Courting controversy and rivalry throughout the early history of formalised French football, the true native architects of the sport set a great precedent that casts, rather poetically, today. This was, after all, a nation left behind by the global footballing trend while distanced from British compatriots and occupied itself with the return of the Olympic catalogue through Baron de Coubertin. Amidst the pioneering de Coubertin protégé Rimet’s reformation of the sport from within both FIFA and the FFF – socialist principles espoused through the formation of Paris’ Red Star, yet undermined with mass bureaucratic failing during the conspicuously fascist Italy’s 1934 World Cup hosting – Englishman Sid Kimpton had introduced tactical stringency to the French with his WM formation, and thus British-professing, philosophy in the early 1930s, yet quickly ran into conflict with a native backroom triumvirate headed by the moustachioed Gaston Barreau, the ultimate figurehead of the establishment who managed to manipulate proceedings and assert power for the entirety of the interwar era.
Even today, the FFF are yet to truly relapse on their subservience to an almost alarmingly, but not nationally atypical, patriotic status quo; though striving to become a more diverse administrative establishment, the fulfilment of this practice is far from the genuine realisation many continue to campaign for. The harsh reality is that they have stagnated as an operative force since the idolised fecund days, and through the election of Escalettes and Le Graët opted to retain their existing fortunes, as opposed to drastically reinventing in search of further glory. Theirs was a narrow perspective with falsified ambitions – sadly, it remains so to this very day.
Progress, undoubtedly, also stems from youth. Deplorably, of the various Les Bleuts (Little Blues) ranks, their under-21 side has not qualified for the UEFA European U21 Championships since 2006, as the generation of Sagna, Mandanda, Lassana Diarra, Yoann Gourcuff, Jérémy Toulalan and Mathieu Flamini led the nation to the semi-finals in one of only two post-1998 finals appearances, while the under-19 ranks, though finishing European champions in 2005, 2010 and 2016 and running to the semi-finals at least in all appearances since 2005, have not featured at more than two consecutive tournaments throughout this run; consistently lacks. Guided by contrasting figures in former Lorient manager Sylvain Ripoll and 1998 squad member Bernard Diomède, the continuity between the outfits has proven minimal, favouring few products in recent years other than, most prominently, Mbappé, Jean-Kévin Augustin and Odsonne Édouard – three of very few figures in direct proximity to elite academy facilities while at Monaco and PSG. If the nation is indeed to enter the lofty stratums of sporting favour, focus must be placed on spreading burdens and sharing fortunes, never to be solely reliant on, nor biased towards, the financial centrepieces of domestic affairs.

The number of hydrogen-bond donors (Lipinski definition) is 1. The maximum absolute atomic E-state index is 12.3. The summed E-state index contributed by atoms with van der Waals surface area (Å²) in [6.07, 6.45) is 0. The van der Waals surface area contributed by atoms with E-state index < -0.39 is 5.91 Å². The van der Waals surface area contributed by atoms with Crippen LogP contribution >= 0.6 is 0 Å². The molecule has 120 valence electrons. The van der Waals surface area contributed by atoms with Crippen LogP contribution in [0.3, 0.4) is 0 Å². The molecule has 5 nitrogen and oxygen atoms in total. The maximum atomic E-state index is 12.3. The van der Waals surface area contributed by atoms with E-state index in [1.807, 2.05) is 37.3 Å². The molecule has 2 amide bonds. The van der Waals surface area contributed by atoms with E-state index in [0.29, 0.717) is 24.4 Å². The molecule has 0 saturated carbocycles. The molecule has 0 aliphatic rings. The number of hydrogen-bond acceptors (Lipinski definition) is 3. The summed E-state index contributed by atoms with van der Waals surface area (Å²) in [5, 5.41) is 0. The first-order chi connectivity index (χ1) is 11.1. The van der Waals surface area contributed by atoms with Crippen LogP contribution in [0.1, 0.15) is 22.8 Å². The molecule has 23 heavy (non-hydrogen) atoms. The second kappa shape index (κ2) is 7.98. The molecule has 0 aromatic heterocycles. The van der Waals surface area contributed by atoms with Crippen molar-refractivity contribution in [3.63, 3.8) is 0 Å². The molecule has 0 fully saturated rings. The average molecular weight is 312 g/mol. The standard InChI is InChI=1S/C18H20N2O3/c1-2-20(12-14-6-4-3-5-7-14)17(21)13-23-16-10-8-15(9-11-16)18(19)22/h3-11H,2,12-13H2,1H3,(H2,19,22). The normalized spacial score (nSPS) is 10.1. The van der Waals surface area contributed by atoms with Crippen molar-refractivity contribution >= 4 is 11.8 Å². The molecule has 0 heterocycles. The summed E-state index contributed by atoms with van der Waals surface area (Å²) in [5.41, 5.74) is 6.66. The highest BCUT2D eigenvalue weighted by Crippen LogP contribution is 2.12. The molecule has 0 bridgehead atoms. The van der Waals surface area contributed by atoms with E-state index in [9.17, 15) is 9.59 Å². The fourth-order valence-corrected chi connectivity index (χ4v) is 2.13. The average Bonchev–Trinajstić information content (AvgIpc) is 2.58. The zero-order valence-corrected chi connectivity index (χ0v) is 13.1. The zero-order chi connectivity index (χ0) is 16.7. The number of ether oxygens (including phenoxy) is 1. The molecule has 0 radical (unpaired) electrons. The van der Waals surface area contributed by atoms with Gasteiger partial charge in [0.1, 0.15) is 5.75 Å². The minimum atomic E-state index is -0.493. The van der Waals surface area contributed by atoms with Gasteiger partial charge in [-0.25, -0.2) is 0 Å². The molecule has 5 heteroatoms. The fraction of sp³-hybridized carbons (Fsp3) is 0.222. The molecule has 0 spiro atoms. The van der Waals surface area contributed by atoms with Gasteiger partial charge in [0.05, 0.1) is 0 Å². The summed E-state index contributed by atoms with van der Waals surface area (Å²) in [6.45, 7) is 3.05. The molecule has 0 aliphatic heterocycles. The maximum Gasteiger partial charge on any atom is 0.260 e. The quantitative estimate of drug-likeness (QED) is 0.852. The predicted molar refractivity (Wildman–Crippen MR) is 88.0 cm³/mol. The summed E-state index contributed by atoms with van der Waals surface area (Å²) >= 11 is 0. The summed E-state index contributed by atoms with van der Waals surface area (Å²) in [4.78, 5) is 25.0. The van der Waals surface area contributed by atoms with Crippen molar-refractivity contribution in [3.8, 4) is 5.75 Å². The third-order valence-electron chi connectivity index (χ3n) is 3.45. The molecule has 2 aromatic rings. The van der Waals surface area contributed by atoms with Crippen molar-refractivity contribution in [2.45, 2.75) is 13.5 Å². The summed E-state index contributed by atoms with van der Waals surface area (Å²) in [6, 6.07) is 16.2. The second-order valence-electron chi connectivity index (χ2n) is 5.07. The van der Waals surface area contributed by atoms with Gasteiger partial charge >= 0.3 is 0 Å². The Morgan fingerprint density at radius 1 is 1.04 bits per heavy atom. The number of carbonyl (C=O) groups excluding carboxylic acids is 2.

None of this apparently discouraging evidence serves to condemn them as a failed, or indeed failing, nation, however; at the very least, Ripoll’s under-21s have all but sealed qualification for the 2019 European Championship, while an Amine Gouiri-inspired U19 outfit will head to Finland this summer with quiet designs on the European Champs title. As with every popular opinion, there is a degree of validity within the lauding of their talent pool’s sheer depth. Optimism still shrouds the possibility of Deschamps assuming a more intrepid and accountable philosophy. Most importantly this summer, the very impudence of youth may favour an unproven Les Blues.